Over the past few days, I've published a coupleof posts wherein I've tried to noodle over how we got to this moment in health care reform.
Here, I'd like to add a few observations from that and other debates and ask whether there's something important and potentially positive going on in the current political moment. One wants to be careful not to over-interpret, to lean against confirmation bias, and to recognize how quickly the political winds can shift. But let my throw a few noodles on the wall and see if they stick.
Here are some facts:
–The Senate health care bill is almost certainly dead. The House bill is highly unlikely to go anywhere, either. As I discuss in the links above, it died because of the inability of Republicans to craft and pass a plan would accomplish the following: meet Trump's promise to provide more comprehensive, yet cheaper care; provide large tax cuts for wealthy households; repeal Obamacare but not unwind its coverage gains; cover pre-existing conditions and do so while keeping private insurers on board by avoiding bifurcated risk pools. (To be clear, none of this means Obamacare is out of the woods. Trump is already talking about further ACA sabotage.)
–In trying to deal with some of these contradictions, the last version of the Senate plan retained two high-end taxes that the House and the earlier Senate plan had initially cut. Some Republicans–that's "Republicans," with an R–argued that it didn't make sense to cut taxes for rich people while cutting health coverage for poor people.
–As OTE'ers know, Republicans in the Kansas legislature recently overrode their governor's veto and ended the trickle-down tax cut "experiment" that was undermining their ability to maintain public services, including education.
–In that same spirit, some Republican governors, motivated by their perceived need to protect the ACA Medicaid expansion in their states, played key roles in defeating the Senate health bill.
–As they craft their tax cut plan, some R's are making noises about learning some lessons from the unfairness problems with their health care approach: "Benefits like the mortgage interest deduction should be more targeted to help lower and middle income people as opposed to wealthier Americans," said Rep. Carlos Curbelo (R., Fla.). "I think you're going to see a balance in our tax reform package."
All of this led my pal Jimmy P to claim, in the WSJ, that we're seeing "the waning power of the supply side, pro-growth antitax wing of the Republican Party…a moving away from the more extreme tax-cut positions."
Is it possible that enough conservatives to make a difference could be at the front edge of recognizing that dysfunction, fact-denial, claims that you're helping people when you're really hurting them, cutting programs which people depend on to give tax cuts to the wealthy–that all of that is both bad policy and bad politics?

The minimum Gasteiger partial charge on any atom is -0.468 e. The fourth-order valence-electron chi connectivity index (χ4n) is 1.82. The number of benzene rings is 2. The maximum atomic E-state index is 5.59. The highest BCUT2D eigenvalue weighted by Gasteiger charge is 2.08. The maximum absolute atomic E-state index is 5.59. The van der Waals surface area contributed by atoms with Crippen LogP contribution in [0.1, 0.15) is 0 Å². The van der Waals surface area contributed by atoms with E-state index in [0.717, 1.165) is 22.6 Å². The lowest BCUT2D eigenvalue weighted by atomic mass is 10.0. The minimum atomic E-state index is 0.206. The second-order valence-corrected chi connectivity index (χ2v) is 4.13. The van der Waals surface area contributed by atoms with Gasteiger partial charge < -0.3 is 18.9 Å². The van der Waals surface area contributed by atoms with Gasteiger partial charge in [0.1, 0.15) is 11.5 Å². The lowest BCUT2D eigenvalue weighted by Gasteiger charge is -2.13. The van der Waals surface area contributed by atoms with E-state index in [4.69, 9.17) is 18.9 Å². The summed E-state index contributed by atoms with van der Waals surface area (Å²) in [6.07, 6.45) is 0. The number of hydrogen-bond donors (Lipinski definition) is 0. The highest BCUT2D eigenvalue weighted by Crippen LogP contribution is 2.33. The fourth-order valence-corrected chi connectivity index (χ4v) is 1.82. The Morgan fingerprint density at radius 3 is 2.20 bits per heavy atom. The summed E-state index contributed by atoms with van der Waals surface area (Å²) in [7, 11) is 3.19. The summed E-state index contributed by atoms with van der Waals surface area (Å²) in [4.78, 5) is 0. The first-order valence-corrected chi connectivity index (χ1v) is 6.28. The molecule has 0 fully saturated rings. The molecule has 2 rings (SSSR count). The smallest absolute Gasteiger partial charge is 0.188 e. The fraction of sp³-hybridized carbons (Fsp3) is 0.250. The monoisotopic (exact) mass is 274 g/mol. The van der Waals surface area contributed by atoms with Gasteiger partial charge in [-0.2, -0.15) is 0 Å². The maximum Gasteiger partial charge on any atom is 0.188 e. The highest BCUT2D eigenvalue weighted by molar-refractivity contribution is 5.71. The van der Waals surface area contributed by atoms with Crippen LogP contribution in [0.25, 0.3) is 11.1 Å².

Certainly, the House budget 2018 resolution out today suggests the answer to that question is decidedly "NO!" From CBPP's Bob Greenstein:
House Budget Committee Chair Diane Black's new proposed House budget resolution, which provides both a framework for budget and tax legislation to follow this year and a broader fiscal policy blueprint for the next ten years, lays out an exceedingly harsh vision for the nation. It would cause pain to tens of millions of Americans, especially struggling families and others who have fallen on hard times, and would cut deeply into areas important to future economic growth, from education to basic scientific research. It would do so while opening the door for tax cuts geared toward those who already are the most well off.
The plan proposes to cut "$4.4 trillion over ten years from entitlement programs, including cuts to Medicaid and Medicare, income assistance for working-poor and other struggling families, basic food assistance, and assistance for students to go to college." It cuts $1.3 trillion from programs like "job training and education, scientific and medical research, environmental protection, basic operations of the Social Security system, and efforts to protect public health. Overall funding for this part of the budget has already fallen significantly since 2010…but this budget would slash it much further. By 2027, [such] funding would be 44 percent below its 2010 level, after adjusting for inflation, and — measured as a share of the economy — spending on this area of the budget would fall to its lowest level since before the Great Depression."
So the enlightened path clearly still eludes many of these policymakers.
Still, has there been a disturbance in the force? A chink in some of their armor that heretofore has precluded any cognitive dissonance from breaking through?
Maybe; maybe not. Too soon to tell. But this would be a good time for those of us who recognize a role for government in insuring against risk (including health risks), providing opportunities for the poor, offsetting market failures, ensuring retirement security, protecting the environment, maintaining productive public goods, pushing for racial justice, and promoting full employment to press our advantage. There's a vacuum out there, folks, and whomever fills it deserves our support.